How to reduce environmental waste is a big concern today. Many people are actively searching for ways they can do their part. Bulk shopping helps by cutting out packaging and all the waste that’s associated with unnecessary boxes, bags, containers and bottles.
Buying in bulk also comes with a wealth of other benefits – you get more variety, you can preview what you’re buying (since product is displayed in clear canisters) and the product is fresh. Not to mention, if it’s done right, buying in bulk will save you money, making your wallet happy!
What can you buy in bulk?
Bulk items come in all forms. Dry goods and non-perishable items like nuts, seeds, dried fruits, grains, pasta, beans and legumes, household products, personal care, cleaning products and liquid goods like vinegar syrups, and oils are found in bulk stores.
Start by taking some time to research what’s available for bulk purchase in your local grocery stores, health food stores and online shopping sites. Also check around to see if there are any bulk stores that allow waste-free shopping in your area.
Steps to bulk-buying with ease
1. Get organized
Buying in bulk without prior planning can be problematic. If you overbuy and things go rancid, you defeat the purpose of the “less waste” concept. You can also end up buying more then you have physical room for, forcing you to shift things around trying to make your purchases fit.
Instead, go through your food and home supplies first to see what you need. Make a shopping list and decide on the best places to make your purchases. Gather coupons to maximize savings.
Consider, too, whether you want large or smaller quantities of certain items. This will help you plan since shopping at bulk stores gives you the flexibility to only buy what you need. Decide whether local bulk bins are your best choice or ordering larger volumes online.
Next, plan your pantry. How will you store your food and household goods?
Save used glass jars and containers instead of tossing them, and you can use them to store your bulk goods. Airtight glass mason jars and steel canisters can be used if your home gets pests or mold.
Something else to consider: it’s wise to start with smaller quantities and work your way up. Don’t buy tons of a product you haven’t tested before. There’s nothing worse than having pounds of a food item you can’t stomach or a cleaning product that makes you feel sick.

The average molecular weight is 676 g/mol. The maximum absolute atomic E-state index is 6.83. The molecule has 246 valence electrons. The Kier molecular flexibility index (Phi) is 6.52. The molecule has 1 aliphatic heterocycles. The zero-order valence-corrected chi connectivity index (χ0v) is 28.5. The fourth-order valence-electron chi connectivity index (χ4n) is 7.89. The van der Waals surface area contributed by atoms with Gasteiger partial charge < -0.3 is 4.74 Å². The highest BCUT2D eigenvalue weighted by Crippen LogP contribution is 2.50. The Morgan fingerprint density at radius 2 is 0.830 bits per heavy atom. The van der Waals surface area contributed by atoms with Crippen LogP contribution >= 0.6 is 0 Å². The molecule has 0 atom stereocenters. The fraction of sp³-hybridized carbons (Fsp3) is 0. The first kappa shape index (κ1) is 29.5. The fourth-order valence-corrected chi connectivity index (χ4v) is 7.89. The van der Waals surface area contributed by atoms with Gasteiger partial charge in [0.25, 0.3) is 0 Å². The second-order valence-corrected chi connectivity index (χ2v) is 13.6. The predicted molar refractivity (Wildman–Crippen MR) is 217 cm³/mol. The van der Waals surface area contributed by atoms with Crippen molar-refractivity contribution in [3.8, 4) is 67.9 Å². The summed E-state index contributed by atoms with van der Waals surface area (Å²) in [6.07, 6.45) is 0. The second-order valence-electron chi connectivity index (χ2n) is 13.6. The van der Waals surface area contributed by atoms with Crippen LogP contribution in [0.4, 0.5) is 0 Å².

Remember to check expiration dates on your products and make sure that you can use what you buy before it goes bad.
Finally, be sure to research ways to store different bulk food items so they stay safe and fresh. For example, some things will degrade in sunlight and should be stored in opaque containers. Other things like flours, nuts and seeds store better in the fridge or freezer.
2. Bulk shopping skills
Before you shop, you’ll want to learn a couple of key terms.
Cost per unit
Whether or not you are saving money comes down to the cost per unit. A unit breaks down to a use of an item.
Total item price divided by the unit weight or the number of items equals the cost per unit. The unit size could be in ounces, pounds or square feet depending on the product, and it’s marked on the store shelf. It’s easily calculated with your phone and will allow you to compare the price of goods. Use it to find the best sales!
If you’re heading to bulk stores or bulk bins to shop, your items will have a Price Lookup Code Number (PLU number). Cash registers use this number at check out. It gives the cashier the name of the product and the product’s price. Make sure to write down the PLU on the product, on paper or in your phone so that you can easily give it to the cashier while purchasing.
(BYOC) Bring your own canister
There are a variety of options for waste-free shopping. Reusable bags, glass jars and other canisters are the perfect way to shop mindfully. Stores have their own rules about what types of bags you can bring, so be sure to call ahead and ask about policies. BYOC regulations might vary for now due to COVID-19.
3. Shop and save
If you’re shopping online, be sure to compare prices by cost per unit to find the best deals.
Typically, the larger the size of the product you are buying, the better deal you can find since companies make you pay for packaging. Regular-sized boxes of pasta and cans of tomato sauce will cost more than the same bulk or family-sized versions of the same products. The same goes for household goods and cleaning supplies. Buying large refill containers produces less packaging and is cheaper. Other bulk forms of products come in concentrates, powders, pastes and bars that you can add water to once you get them home.
If you’re heading to the store to bulk shop and bring your own canisters, you’ll want to weigh them before you fill. This will give you an accurate starting weight so that you won’t be charged the canister’s extra weight while checking out. Write down the starting weight and the PLU number to give to the cashier.
Keep an eye out for nutritional facts and information on gluten-free, organic and GMO status. Stores often share cooking instructions and recipes as well.
4. Storage solutions
Once home, transfer the food items to jars and canisters and label everything. Storing items in clear containers will help you find them fast. Label opaque jars with stickers or wax pencils. Add the purchase date and expiration date to keep track of your goods.
Don’t let items run too low, or you’ll have to do rushed impulse buys. If you plan, you’ll always have time to find the best deals with the least packaging!
Once you get a few steps down, it’ll become routine. You’ll be a bulk-buying expert in no time!